John and Martin D. Warren named and founded what would become Warrensburg, MO in 1835 and since 1837, a post office called Warrensburg has been in operation. The city still contains many historic buildings, monuments and art work.
The University of Central Missouri and Whiteman Air Force Base are the two major influencers of the local economy. Agriculture is the leading industry in Johnson County with 75 percent of the land in agricultural production. The county ranks among the top 10 in forage production acres, cattle inventory and sheep/goat sales. Modern medicine is available through Johnson County Community Health Services, Pathways Community Health and Western Missouri Medical Center. Warrensburg School District maintains a 14:1, student-to-teacher ratio integrating the latest technology in providing a comprehensive curriculum. UCM operates four colleges offering more than 150 areas of study to approximately 14,000 students.
Similar to the majority of the state, Warrensburg & Clinton feature a humid subtropical climate. The area averages 42 inches of rain, 13 inches of snow and 217 days of sunshine per year. There are four distinct seasons of weather with hot summers and cold winters.
Regardless of your lifestyle or interests, there is plenty of entertainment in the area. Warrensburg Community Center, Johnson County Historic Complex, Blind Boone Park and Old Drum’s Best Friends Dog Park, Artesian Park Outdoor Pool, Benson Convention and Exposition Center, Clinton Aquatic Center, Clinton Community Center are among the popular destinations. UCM features a variety of cultural performances and galleries. Nearby Knob Noster State Park offers 3,500 acres of fishing, camping, lakes and trails. Throughout the year you can also celebrations like Old Drum Dog Festival, Wings Over Whiteman Air Show, Johnson County Fair and Burg Fest, Old Glory Days. Truman Lake offers dramatic bluffs and vibrant summer and fall colors. Harry S Truman State Park is an ideal place to visit. The lake offers several marinas, ample fishing and boating opportunities, and water that’s perfect for every kind of swimmer. Hiking trails, picnic areas and campsites dot the lake's open woodlands and provide a home for abundant wildlife.
Clinton was laid out in 1836. The city was named for New York Governor DeWitt Clinton, a key promoter of the Erie Canal. A post office called Clinton has been in operation since 1850.
The downtown square serves as a center for community commerce and public affairs (The square also serves as a parking lot.) It features a central courthouse and numerous shops, stores, and eating facilities. More than a dozen churches are found in the community, a few of which predate 1900. Several important state highways intersect at Clinton, and a cluster of "big-box" stores, as well as several "national-chain" motels, are located in that area. Smaller motels are found on the outskirts of town on all sides. The several residential neighborhoods range from directly adjacent to the town square to lying a mile or more away. In terms of wealth, the neighborhoods go from solidly lower income, to middle-class ranch-house areas to a small, affluent borough, where larger lawns and brick-and-Tudor homes predominate.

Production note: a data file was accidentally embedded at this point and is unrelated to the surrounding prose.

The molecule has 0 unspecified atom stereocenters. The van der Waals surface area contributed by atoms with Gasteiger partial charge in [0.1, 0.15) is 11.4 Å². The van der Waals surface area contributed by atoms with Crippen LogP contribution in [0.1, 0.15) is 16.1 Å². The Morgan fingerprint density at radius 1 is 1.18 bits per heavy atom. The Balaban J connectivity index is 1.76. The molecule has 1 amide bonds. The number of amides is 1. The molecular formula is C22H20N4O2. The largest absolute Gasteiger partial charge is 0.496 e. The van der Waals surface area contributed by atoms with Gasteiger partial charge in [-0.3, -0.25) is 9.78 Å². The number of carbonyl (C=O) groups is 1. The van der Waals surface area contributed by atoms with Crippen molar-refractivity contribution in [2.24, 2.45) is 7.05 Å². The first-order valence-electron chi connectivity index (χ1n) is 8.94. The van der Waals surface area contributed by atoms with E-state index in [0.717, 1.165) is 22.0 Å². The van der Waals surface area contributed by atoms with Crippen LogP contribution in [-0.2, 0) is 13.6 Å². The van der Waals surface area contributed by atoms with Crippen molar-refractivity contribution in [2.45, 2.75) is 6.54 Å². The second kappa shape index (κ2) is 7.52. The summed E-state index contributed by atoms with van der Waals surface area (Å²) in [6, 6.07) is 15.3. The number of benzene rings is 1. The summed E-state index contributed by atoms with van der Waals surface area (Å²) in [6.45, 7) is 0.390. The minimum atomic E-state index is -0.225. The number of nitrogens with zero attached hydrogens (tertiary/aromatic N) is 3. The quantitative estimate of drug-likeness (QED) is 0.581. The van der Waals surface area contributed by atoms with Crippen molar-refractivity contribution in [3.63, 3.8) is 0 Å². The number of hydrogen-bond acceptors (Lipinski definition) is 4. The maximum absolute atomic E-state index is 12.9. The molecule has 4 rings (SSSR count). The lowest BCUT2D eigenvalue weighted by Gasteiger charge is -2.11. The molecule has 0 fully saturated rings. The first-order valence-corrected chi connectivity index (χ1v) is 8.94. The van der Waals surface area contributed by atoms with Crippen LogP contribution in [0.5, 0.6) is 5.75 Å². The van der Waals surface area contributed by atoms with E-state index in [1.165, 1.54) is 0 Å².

Clinton's Historic Downtown Square, is Missouri's largest and most charming. The Victorian setting makes you feel like you took a step back to the 1800s. Browse through the shops, where you will find unique jewelry, high fashion clothing and an array of gifts. Clinton has a first-class historical museum. And in the middle of it all is the Henry County Courthouse, which dates to 1893. As you soak in the small-town atmosphere, don't miss the Memorial Bandstand, the Soldiers Memorial and the granite Historic Fountain that was donated to Clinton in 1911 by the Human Alliance Foundation.
Truman Lake is the largest man-made lake in Missouri and the dam that created and manages the lake's water level is located between Clinton and Warsaw, on the Osage River and extends south to Osceola. The dam is located in Benton County, the reservoir also extends into parts of Henry, St. Clair, and Hickory counties. The U.S. Army Corps of Engineers built and manages the lake and dam. It is used primarily for flood control and also used for power generation, recreation, and wildlife management. This 55,600-plus acre lake offers 958 miles of coast line and has created a diverse wildlife area rich in the history of Osage Indians, explorers, fur trappers, traders and settlers. Truman Lake is a great location for fishing, even in the winter, as power from Truman Dam helps heat the water. Truman Lake is nationally known for its excellent crappie and bass fishing. The reservoir is fed by four rivers and several small streams, creating a broad diversity for fishing. More than 8,800 acres of timber were left standing in the lake to improve aquatic habitat. The lake often hosts major fishing tournaments.